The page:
* Sin datos de Madrid, CLM ni La Rioja; ni CV el domingo https://t.co/DtgXsHW7En

— Miguel Ángel Reinoso (@mianrey) October 25, 2020

#Coronavirus: #Spain declares state of emergency to impose regional curfews – Euronewshttps://t.co/P75MzpfPyJ

— Christophe Barraud (@C_Barraud) October 25, 2020

1. Spain imposes national curfew from 11 p.m. to 6 a.m. amid rising virus cases. (Regional administrations have some leeway to tweak that timing slightly.) Just to make clear, 11 p.m. is relatively early in Spain! Dinner often starts at 10 p.m. or later. https://t.co/r3K0N2CSPB

— Jeannette Neumann (@JENeumann) October 25, 2020


France (data)

#FRANCE REPORTS 52,010 NEW #CORONAVIRUS CASES IN PAST 24 HOURS (New record high; v 45,422 prior and 29,837 last Sunday)
*Positivity Rate: 17.0%❗ (v 16.0% prior).
*Santé Publique France: https://t.co/bZLT3Rguuz pic.twitter.com/dcACJkop0k

— Christophe Barraud (@C_Barraud) October 25, 2020

Moyenne des cas #COVIDー19 détectés (Source bilan SPF by @Fabien_L)

➡️52010 cas (74,31% vs j-7)
➡️Moyenne à 34496 (49,88% vs j-7⬇️)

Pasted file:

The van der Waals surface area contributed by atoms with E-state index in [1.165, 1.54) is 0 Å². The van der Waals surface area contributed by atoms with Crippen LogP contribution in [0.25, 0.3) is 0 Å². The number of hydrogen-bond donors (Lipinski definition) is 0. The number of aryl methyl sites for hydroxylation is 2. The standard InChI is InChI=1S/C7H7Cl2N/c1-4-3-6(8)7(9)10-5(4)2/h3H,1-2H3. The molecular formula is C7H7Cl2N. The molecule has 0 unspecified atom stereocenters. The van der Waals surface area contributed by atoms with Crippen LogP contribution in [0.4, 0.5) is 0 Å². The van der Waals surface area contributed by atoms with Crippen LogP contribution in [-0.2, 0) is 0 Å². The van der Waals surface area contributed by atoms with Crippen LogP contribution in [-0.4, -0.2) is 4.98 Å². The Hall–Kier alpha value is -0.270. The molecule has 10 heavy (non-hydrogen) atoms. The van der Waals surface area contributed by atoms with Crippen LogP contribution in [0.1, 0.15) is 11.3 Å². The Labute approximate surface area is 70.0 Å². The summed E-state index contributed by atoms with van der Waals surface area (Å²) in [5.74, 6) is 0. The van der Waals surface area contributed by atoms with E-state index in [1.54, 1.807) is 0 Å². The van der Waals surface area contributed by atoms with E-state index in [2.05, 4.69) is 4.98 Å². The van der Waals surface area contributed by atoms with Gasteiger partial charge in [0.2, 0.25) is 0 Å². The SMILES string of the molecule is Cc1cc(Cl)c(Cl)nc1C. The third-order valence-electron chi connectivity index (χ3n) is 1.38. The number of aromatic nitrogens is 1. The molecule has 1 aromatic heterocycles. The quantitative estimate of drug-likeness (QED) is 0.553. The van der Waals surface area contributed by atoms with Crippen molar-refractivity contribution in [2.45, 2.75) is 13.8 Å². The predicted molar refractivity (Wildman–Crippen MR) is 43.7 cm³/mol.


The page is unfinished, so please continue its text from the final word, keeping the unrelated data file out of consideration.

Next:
PS : les bilans SPF pointent les cas à réception du résultat du test alors que SIDEP prend en compte la date du prélèvement. SIDEP a 3j de retard. pic.twitter.com/jhkQqixmOx

— Guillaume Saint-Quentin (@starjoin) October 25, 2020

Et depuis la mi-mars pic.twitter.com/x8Ny3TD0Rc

— Germain Forestier (@gforestier) October 25, 2020

Les données à maille fine sont également disponibles avec un focus chez les plus de 65 ans.

Évolution de l’incidence en France du 29/09 au 21/10 chez les plus de 65 ans pic.twitter.com/sXXmFX9tHB

— Germain Forestier (@gforestier) October 25, 2020

[THREAD]#MétéoCovidFrance du 24 octobre


France Métropolitaine :
1637 entrées ⬆️ J-7 (964)
Moyenne 1652,29 ⬆️ J-1 (1556,14)

30 entrées ⬆️ J-7 (22)
Moyenne 20,86 ⬆️ J-1 (19,71)